“I view my 40+ year career as progressions on a common theme; understanding (and promoting) the role of free markets and technology innovation one to the other, both to improve humankind’s’ lot.”
Q. Let’s start with your current position and responsibilities.
TT: I’m currently Director of Science and Technology Assessment at the Energy and Environment Legal Institute (EELI). I’m also President of my consulting firm T2 and Associates, which stands for “Trust in Technology” not my initials.
EELI is focused on strategic litigation, such as testing the constitutionality of the renewable portfolio standard in Colorado, and on increasing government transparency through Freedom of Information Act requests and litigation. T² & Associates are active primarily in the area of renewable energy and interconnected infrastructures, analyzing and providing advice on their impacts on energy prices, environmental quality and regional economic development.
With respect to EELI, I bring my knowledge and expertise of energy technologies, markets, and networks to complement the legal expertise of our Chief Counsel David Schnare and Senior Legal Fellow Chris Horner.
Q. Energy and environmental issues go closely together ….
TT: Yes, of course. And a large part of my daily grind is in educating people that modern energy improves the environment; the are not mutually exclusive or in contretemps. It’s also important to recognize there’s a third “E” that goes closely together, and that’s the economy.
All three work hand in hand to improve people lives (the doubling of life expectancy over the past 100 years is one example) and increase leisure time, education opportunities, food, shelter, and comfort.
Q. You have been at EELI for four years. What has made you stay?
TT: I’m not sure if it’s a long time in the grand scheme of things. I was at the CEC for 27 years, EPRI about 3 years, and IER for 6 years. What I like about EELI, without taking away from the others, is the targeted strategic application of my experience.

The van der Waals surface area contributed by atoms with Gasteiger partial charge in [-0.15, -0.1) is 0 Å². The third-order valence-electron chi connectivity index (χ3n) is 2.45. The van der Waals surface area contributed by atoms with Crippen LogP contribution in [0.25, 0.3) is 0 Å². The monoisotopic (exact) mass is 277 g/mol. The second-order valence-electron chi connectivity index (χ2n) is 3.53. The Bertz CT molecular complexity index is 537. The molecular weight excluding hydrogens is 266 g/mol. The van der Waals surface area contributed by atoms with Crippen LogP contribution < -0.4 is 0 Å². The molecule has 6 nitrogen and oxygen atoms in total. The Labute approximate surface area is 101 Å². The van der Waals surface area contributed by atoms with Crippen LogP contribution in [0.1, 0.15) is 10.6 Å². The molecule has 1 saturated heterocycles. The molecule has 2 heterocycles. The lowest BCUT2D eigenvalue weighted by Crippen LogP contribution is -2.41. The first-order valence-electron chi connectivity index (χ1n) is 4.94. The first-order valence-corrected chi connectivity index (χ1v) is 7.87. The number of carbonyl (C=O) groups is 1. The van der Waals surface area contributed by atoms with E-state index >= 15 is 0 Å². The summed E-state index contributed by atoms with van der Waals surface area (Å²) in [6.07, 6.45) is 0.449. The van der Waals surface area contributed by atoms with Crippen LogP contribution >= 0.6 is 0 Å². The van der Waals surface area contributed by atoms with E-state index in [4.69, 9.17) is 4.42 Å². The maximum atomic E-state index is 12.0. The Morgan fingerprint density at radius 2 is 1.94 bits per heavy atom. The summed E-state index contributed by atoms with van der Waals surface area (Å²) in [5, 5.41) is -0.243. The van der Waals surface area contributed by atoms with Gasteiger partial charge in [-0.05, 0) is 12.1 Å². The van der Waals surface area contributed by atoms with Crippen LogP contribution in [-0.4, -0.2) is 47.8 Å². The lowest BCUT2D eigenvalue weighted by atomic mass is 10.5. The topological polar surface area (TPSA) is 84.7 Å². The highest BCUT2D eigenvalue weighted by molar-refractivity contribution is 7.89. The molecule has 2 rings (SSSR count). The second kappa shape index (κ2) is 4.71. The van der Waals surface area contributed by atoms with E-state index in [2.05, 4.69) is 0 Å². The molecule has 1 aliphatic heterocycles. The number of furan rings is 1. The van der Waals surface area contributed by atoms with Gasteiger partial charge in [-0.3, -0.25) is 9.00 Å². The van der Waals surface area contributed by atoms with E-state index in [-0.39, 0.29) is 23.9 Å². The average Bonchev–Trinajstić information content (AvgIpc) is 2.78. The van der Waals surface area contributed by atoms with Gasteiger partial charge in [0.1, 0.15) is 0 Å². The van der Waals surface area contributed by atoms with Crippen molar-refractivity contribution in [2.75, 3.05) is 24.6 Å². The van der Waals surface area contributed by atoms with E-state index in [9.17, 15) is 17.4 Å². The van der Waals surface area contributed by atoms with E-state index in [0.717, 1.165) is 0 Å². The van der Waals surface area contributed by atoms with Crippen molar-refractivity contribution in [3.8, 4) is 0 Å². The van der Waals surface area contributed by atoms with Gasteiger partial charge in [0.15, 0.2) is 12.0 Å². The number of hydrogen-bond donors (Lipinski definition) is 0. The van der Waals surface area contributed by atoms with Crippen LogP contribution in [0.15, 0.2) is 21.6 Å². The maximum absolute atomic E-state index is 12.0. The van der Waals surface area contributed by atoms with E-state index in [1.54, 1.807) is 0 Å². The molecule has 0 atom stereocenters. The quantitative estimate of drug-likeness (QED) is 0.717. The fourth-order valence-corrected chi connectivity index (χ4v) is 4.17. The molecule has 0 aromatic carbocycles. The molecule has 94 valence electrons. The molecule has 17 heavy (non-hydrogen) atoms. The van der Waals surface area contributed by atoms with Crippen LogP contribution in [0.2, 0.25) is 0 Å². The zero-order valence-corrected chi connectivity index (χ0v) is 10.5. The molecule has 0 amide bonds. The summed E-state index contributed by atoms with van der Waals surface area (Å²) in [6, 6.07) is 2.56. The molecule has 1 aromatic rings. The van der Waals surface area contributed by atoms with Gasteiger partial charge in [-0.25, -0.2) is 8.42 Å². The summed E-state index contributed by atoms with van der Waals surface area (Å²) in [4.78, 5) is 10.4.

In fact, I view my 40+ year career as progressions on a common theme; understanding (and promoting) the role of free markets and technology innovation one to the other, both to improve humankind’s’ lot.
Q. I recall you worked with free-market economist Richard Bilas while at CEC. How did he affect your thinking and expertise?
TT: Before I directly worked with Dick, I had no idea what ‘economics’ was about, nor for that matter the similarities with chemistry, my core area of study. I had completed a study of externalities, as required by the State Legislature, quantifying their value.
My work looked at the damages avoided by marginal reductions in emissions, and took developing cognition of atmospheric chemistry, epidemiology as well as contingent valuation and demographics. I only had training in one of those fields, so I had a lot of new things to learn.
At the time, it was one of, if not the, first regulatory use of damage- based estimates of externalities used in resource planning. This was about 1985. In any event, parts of the study exposed me to some economics, which I adored.
The fact that Dick knew about Chicago-school economics, Austrian-school economics, and Public Choice political economics certainly helped, along with his introducing me to others like Rob Bradley. (My knowledge of life cycle analysis helped Rob with his important “Renewable Energy: Not Cheap Not ‘Green’” piece for Cato in 1997.)
I was also privileged to work with David Rohy, who came to the Commission from the technology arena, and kept me grounded there, with my other foot in economics.
Q. Describe your work on life cycle analysis?
TT: At the time, in the early seventies, the main energy debate in California had to do with whether nuclear should be part of the portfolio. I lead a study of the various inputs and outputs of nuclear versus every other technology option. It crystallized my thinking about ‘indirect’ effects given that changes in one step of the life cycle necessarily change other steps including in other apparently unrelated sectors.
One of the outcomes was a recognition that wind energy, intended to reduce carbon dioxide emissions from power generation, creates massive emissions of carbon dioxide from the manufacture of cement for the large foundations required to “balance a school bus on a telephone pole,” the analogy I use to describe an industrial sized wind turbine.